Well you still have 240 coming into it if it's only 20 years old (or even 60 years old). You should have plenty of amperage coming from the transformer, but you'd need to get the breaker box upgraded.
And if you don't do it your house will burn down, and your insurance company will say it is your fault and not pay anything!!!How old is the wiring in your house? If it's 100 years old, then it's WAAAAAAAAY past time to get it upgraded. If it's been upgraded, you have 240 2-phase coming in off the transformer into your breaker box.
Yes the RAV will be a serious contender as well because of that. I think it will all depend on price. Again I am leasing so I can’t really make a decision until next summer one way or the other because the difference in trade in value with what I owe on the lease is considerable.To the OP- The Prius Prime qualifies for $4,500 federal tax credit, and the upcoming RAV4 Prime qualifies for the full $7,500. That means the plug in version could cost less than the regular hybrid after taxes.
regarding the panels, I did look into a subpanel. This would require a bit of labor to reconfigure things and is about $850 for that plus the new 6-20 circuit and outlet install. For the difference of a few hundred dollars more, I would just upgrade the whole panel and possibly upgrade from 100A to 150 or 200A service.I'm gonna say the same thing everybody else is saying...
Upgrade your panel, pay the $1500, it's worth it, regardless of what car you end up buying. Anyways, that's about the same price as replacing all four tires on the Subaru, isn't it? 🤣 The panel probably looks like **** in there anyways, especially if it's been tandemed out so many times. BUT AT LEAST YOU HAVE BREAKERS!!!! Or rig in a second panel, or a sub panel. Plus, if you do buy an EV, you'll be cursing the day you were born if you're stuck charging at 120V, and upgrading your 15 amp outlet to 20 amps will get you exactly squat because the bolt will only charge at 12 amps max anyways.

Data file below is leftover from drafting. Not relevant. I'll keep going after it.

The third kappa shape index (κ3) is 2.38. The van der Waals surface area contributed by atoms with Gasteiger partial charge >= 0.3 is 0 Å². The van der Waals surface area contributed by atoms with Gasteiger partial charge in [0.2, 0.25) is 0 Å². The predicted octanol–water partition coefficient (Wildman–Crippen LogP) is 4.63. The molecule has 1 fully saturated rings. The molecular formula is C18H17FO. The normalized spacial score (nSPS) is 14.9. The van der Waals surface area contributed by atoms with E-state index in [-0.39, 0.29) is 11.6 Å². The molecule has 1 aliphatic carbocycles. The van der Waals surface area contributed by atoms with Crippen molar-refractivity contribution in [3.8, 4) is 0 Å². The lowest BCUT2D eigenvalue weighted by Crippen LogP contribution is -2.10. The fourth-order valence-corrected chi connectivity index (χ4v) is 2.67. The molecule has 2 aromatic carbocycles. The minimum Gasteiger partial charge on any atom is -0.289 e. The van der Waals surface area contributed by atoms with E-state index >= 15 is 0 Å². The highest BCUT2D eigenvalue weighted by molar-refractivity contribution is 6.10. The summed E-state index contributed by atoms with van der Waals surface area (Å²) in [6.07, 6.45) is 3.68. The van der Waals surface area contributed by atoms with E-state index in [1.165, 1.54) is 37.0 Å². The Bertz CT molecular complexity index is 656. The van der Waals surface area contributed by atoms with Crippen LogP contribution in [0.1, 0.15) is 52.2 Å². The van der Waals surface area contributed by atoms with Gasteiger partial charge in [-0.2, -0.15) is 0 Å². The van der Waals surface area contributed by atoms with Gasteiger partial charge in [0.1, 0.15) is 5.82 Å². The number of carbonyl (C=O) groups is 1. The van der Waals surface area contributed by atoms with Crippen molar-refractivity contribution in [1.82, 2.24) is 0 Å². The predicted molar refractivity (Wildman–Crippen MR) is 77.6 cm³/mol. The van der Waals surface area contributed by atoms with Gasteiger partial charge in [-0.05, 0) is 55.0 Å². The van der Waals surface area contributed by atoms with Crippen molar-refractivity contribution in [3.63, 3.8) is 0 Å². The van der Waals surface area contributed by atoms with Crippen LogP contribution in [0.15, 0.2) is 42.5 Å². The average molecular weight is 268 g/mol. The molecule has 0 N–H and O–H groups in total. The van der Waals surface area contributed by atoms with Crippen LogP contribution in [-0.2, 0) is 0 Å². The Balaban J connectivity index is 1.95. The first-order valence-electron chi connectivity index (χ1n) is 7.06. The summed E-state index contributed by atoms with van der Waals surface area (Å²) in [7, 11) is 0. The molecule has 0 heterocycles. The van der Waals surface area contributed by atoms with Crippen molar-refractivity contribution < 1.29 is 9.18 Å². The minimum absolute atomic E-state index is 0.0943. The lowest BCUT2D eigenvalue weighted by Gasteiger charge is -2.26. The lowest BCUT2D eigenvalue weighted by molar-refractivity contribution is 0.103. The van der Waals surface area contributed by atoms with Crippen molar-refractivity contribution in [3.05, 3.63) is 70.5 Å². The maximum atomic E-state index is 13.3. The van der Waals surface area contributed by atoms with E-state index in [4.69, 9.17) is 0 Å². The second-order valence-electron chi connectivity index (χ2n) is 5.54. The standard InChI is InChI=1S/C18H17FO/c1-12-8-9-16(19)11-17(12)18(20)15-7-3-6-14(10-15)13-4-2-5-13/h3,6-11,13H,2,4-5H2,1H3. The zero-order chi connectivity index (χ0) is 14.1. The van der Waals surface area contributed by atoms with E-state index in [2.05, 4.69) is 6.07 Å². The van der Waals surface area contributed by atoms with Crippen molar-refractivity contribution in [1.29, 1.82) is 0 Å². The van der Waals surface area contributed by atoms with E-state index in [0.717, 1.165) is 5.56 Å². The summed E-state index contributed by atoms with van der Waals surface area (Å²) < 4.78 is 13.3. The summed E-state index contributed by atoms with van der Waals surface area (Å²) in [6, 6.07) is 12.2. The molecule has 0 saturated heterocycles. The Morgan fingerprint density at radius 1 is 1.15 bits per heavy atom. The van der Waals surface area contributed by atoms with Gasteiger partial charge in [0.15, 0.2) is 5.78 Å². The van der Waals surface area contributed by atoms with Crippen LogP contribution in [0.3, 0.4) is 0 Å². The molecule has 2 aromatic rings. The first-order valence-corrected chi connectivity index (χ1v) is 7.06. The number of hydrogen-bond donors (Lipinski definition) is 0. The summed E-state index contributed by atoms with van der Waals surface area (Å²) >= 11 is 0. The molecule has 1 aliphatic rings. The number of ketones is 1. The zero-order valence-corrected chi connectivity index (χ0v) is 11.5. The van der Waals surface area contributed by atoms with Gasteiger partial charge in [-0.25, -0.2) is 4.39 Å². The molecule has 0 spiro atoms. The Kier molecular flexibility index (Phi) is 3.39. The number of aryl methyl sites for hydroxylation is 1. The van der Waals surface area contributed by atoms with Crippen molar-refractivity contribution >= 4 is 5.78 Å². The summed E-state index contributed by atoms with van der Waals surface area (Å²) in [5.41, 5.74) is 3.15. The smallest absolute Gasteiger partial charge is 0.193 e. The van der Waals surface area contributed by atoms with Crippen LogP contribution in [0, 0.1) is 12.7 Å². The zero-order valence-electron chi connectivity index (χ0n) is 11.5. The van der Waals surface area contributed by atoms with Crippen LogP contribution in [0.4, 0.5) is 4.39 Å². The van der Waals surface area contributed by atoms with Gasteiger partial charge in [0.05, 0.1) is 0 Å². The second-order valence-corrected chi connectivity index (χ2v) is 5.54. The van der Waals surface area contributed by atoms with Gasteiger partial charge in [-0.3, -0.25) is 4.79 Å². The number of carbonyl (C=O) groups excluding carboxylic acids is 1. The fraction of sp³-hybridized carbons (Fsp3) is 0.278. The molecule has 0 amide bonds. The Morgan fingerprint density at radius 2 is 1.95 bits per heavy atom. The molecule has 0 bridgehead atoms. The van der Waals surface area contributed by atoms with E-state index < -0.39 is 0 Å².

The good news is, and it's been all over this forum, is that the stock charger that comes with the car can run at 220V, so you can just change that outlet to a 6-15, use the existing conductors at 220V, and use a plug shape changer, that way you'll get much faster charging without having to drag in new wires. Higher voltage, but the current, and hence the required wire size is the same at 12 amps. But we're getting way ahead of the game here.
As for your family? I can't speak to your dynamics, but charging up your EV is about the same price as drinking a few of their beers. It's not like tanking up your Subaru or siphoning gas out of your cousin's truck in the middle of the night. Just about everybody we visit is OK with our mooching. We can spend more time hanging out and not leaving early to fast charging on the road.
And where on earth do you work that they wouldn't let you plug in with an extension cord to draw $0.75 worth of electricity during your shift?